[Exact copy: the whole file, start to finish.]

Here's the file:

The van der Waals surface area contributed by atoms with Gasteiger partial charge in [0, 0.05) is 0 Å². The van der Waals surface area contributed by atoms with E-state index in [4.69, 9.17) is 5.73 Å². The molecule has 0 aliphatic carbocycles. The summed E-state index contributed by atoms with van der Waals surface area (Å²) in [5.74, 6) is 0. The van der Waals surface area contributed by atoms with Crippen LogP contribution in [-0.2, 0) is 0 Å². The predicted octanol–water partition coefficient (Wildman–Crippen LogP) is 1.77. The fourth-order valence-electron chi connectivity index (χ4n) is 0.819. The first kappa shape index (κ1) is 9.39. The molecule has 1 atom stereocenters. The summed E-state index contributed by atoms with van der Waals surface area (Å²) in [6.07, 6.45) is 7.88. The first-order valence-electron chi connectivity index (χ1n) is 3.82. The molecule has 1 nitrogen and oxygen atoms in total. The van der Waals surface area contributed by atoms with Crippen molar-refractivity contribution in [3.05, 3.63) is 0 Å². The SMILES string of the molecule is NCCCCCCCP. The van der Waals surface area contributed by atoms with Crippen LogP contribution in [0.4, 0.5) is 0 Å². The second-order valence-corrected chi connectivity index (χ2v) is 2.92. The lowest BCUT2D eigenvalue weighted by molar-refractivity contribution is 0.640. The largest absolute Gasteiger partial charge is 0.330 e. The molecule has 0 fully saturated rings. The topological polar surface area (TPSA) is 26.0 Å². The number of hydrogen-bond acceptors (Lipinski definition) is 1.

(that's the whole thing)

The van der Waals surface area contributed by atoms with Gasteiger partial charge in [0, 0.05) is 0 Å². The van der Waals surface area contributed by atoms with E-state index in [4.69, 9.17) is 5.73 Å². The molecule has 0 aliphatic carbocycles. The summed E-state index contributed by atoms with van der Waals surface area (Å²) in [5.74, 6) is 0. The van der Waals surface area contributed by atoms with Crippen LogP contribution in [-0.2, 0) is 0 Å². The predicted octanol–water partition coefficient (Wildman–Crippen LogP) is 1.77. The fourth-order valence-electron chi connectivity index (χ4n) is 0.819. The first kappa shape index (κ1) is 9.39. The molecule has 1 atom stereocenters. The summed E-state index contributed by atoms with van der Waals surface area (Å²) in [6.07, 6.45) is 7.88. The first-order valence-electron chi connectivity index (χ1n) is 3.82. The molecule has 1 nitrogen and oxygen atoms in total. The van der Waals surface area contributed by atoms with Crippen molar-refractivity contribution in [3.05, 3.63) is 0 Å². The SMILES string of the molecule is NCCCCCCCP. The van der Waals surface area contributed by atoms with Crippen LogP contribution in [0.4, 0.5) is 0 Å². The second-order valence-corrected chi connectivity index (χ2v) is 2.92. The lowest BCUT2D eigenvalue weighted by molar-refractivity contribution is 0.640. The largest absolute Gasteiger partial charge is 0.330 e. The molecule has 0 fully saturated rings. The topological polar surface area (TPSA) is 26.0 Å². The number of hydrogen-bond acceptors (Lipinski definition) is 1.